My 8 year old daughter fell at the private catholic school she was attending in October 2016. During recess, she fell on the playground while being supervised by a volunteer parent (who’s name is on the accident report – not a teacher). My daughter does not recall a teacher being outside with her class during recess at all that day.
She had to go to the emergency room where they determined she had fractured her elbow through her growth plate. She required major surgery with hardware (rod) put into her radius (forearm bone). She was casted post-op, then had to use 2 dynamic splints twice daily for a few months to help with movement. She also needed physical therapy to address her lack of motion and scar tissue that developed post-op.
She then had to have the hardware removed in January 2017, requiring another major surgery. Her surgeon feels she will likely need future surgery as well since the fracture was through her growth plate (as she’s still growing) & will likely develop a deformity. She also has a rather long, large scar down her forearm which is still very sensitive, and another by her thumb that bothers her when something rubs against it.
Our private insurance took care of all the bills (surgery, doctor visits, splints, etc), and the school’s insurance paid the balance for whatever our insurance didn’t cover, such as co-pays or splint rentals. Is that how this should have been paid? Or should the school insurance have paid first then our private insurance pay the balances?
Also, there is no teacher signature on the accident report. Instead, it lists a witness and does not state anywhere that a teacher was even present. Was the private school negligent in their supervision (or lack there of) by not having a teacher outside while the kids were on the playground for recess?
Disclaimer: Our response is not formal legal advice and does not create an attorney-client relationship. It is generic legal information based on the very limited information provided. Do not rely upon the information in our response, or anywhere else on this site, when deciding the proper course of a legal matter. Always get a personalized case review from a local attorney.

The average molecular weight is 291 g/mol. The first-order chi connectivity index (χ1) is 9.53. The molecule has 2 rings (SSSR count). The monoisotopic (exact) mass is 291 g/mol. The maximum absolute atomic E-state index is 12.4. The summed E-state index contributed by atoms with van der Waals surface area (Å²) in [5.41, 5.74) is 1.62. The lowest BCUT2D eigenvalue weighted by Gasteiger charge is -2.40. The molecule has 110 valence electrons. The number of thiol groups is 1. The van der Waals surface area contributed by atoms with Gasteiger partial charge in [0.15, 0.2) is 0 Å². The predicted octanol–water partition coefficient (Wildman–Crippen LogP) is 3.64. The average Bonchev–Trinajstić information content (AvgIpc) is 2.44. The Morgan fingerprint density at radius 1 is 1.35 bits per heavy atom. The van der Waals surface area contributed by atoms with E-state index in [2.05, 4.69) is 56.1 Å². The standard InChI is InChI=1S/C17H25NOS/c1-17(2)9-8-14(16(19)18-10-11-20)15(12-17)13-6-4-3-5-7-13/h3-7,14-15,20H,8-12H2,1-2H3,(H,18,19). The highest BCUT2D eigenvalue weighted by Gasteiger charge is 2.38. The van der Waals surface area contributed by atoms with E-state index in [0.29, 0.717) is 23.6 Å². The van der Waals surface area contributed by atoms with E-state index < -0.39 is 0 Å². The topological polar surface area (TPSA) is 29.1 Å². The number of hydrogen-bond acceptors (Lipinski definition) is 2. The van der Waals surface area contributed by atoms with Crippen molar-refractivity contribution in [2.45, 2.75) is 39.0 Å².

When you enrolled your daughter in school you may have signed a “Release of Liability.” The release can go by other names like “Indemnification Agreement,” or “Hold Harmless Agreement.” In most cases, those releases are enforceable. Only when there is a showing of gross negligence, or a willful disregard for your daughter’s safety and well-being can the release be invalidated.
In this case the controlling issue is whether the school was negligent, and if so, to what degree. If gross negligence, or a willful disregard for your daughter’s safety and well-being can be proved, then it is arguable the school has a duty to pay for your daughter’s medical bills and resulting costs. This includes medications, casts, costs of treatment to and from treatment, lost wages if you had to miss work while caring for your daughter, and an amount for your daughter’ pain and suffering.
There are two sides to the issue of school playground equipment. On one side, playground equipment is meant to be a part of a student’s physical growth and health. On the other side, playground equipment can be dangerous. Usually climbing bars, swings, slides, and other school playground equipment can be hard, made out of metal, wood, or plastic.
There is no rule or law which sets out who pays first, and who pays last. The school’s policy may be to pay out after the parent’s insurance has paid the initial amounts. In the event you want to pursue a civil claim against the school, your interests and those of your daughter would be best served by seeking the advice and counsel of several personal injury attorneys in your area. Most will not charge for initial office consultation.
The above is general information. Laws change frequently, and across jurisdictions. You should get a personalized case evaluation from a licensed attorney. Find a local attorney to give you a free case review here , or call (888) 647-2490.
Best of luck,
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